Beginning in 1945, Arts & Architecture magazine, under the guidance of Publisher and Editor John Entenza, sponsored the Case Study Houses project which featured the works of many prominent architects and was a leading influencer on emerging modernist architecture. Coming out of the Great Depression and on the heels of WWII, America was a country in transition and Entenza sought architectural solutions for the changing family dynamics and presented scenarios whereby architects would design a home based on a specific family.
Case Study House #1 was proposed in 1945 as a home suitable for Mr. and Mrs. X who are both professional people with mutual business interests. The family consists of one teen-aged daughter away at school and a mother-in-law who is an occasion welcome guest. They suppose that the joint income is sufficient to provide ample but not elaborate living standards. The guest (mother-in-law) is part of the normal life of the household but desires some separation and if possible, that would include a separate apartment with some privacy. The daughter, although away at school for extended periods of time, would require some space when home that could also be usable for the parents when she is away.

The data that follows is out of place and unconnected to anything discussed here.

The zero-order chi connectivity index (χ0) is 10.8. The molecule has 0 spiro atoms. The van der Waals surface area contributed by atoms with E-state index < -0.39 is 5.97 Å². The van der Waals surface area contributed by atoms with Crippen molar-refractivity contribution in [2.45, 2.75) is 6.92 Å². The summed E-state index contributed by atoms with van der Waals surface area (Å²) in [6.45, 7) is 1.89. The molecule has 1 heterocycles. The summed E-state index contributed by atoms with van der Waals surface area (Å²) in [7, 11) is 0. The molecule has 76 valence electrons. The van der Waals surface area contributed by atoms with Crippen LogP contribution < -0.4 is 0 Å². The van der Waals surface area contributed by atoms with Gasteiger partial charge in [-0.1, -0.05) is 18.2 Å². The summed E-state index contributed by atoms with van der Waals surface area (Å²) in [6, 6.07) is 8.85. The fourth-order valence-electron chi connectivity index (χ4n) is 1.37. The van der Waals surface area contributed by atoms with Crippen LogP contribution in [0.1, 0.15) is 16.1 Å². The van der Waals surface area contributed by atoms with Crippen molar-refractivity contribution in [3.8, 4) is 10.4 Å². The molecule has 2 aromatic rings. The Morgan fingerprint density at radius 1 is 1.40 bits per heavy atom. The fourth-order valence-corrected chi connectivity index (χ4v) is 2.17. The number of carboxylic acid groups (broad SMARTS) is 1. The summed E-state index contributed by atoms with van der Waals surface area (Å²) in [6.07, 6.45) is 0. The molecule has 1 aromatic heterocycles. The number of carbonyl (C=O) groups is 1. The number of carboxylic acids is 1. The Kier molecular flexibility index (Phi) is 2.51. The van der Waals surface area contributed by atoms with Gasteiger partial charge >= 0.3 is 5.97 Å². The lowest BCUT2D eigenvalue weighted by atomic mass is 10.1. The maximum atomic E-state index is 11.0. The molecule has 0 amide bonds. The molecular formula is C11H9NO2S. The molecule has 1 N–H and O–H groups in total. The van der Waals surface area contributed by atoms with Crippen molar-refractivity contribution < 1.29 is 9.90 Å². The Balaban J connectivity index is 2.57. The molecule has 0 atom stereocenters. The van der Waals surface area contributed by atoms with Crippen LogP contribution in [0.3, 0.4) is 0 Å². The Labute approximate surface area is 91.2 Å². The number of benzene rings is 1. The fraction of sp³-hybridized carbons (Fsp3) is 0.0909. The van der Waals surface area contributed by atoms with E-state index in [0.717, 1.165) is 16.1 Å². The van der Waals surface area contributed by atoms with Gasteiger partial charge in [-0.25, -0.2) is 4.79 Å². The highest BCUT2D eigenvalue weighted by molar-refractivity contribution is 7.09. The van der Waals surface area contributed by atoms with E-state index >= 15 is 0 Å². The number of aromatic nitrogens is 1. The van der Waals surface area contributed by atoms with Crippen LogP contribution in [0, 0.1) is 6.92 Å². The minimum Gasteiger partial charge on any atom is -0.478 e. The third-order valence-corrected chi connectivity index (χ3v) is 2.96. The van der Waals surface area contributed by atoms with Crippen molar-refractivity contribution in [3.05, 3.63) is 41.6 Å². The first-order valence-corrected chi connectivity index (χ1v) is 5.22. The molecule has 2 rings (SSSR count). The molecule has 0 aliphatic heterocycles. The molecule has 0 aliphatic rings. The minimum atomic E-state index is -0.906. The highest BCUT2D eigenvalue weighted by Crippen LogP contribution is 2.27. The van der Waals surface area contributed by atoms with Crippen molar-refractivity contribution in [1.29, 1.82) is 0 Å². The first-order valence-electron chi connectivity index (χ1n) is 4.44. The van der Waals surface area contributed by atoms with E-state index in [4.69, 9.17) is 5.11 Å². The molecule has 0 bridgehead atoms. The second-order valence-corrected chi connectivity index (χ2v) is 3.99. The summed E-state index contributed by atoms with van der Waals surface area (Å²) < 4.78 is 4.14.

The challenge was given to Julius Ralph Davidson, a German born interior designer who settled in California in 1923. He designed a duplex that did not attract any interested clients until three years later when Arts & Architecture magazine revisited the study with a different target family. New construction began on a 100’ x 125’ moderately level lot in North Hollywood for a hypothetical family consisting of a couple in early middle age, both active in careers that keep them away from home frequently. Consideration was taken for an abundance of light and air, easy housekeeping and minimum maintenance, with an emphasis on indoor-outdoor living.
The revised Case Study House #1 was completed in 1948 at 10152 Toluca Lake Ave and is a 2,000 square foot, 3 bedroom, 2 bath post and beam wood framed home on concrete slab. Standardized materials were used throughout and featured a flat roof, floor to ceiling glass and flexible multi-purpose rooms, all of which were common features in the program. While the home is called House #1, it wasn’t the first one completed and was one of six completed in 1948.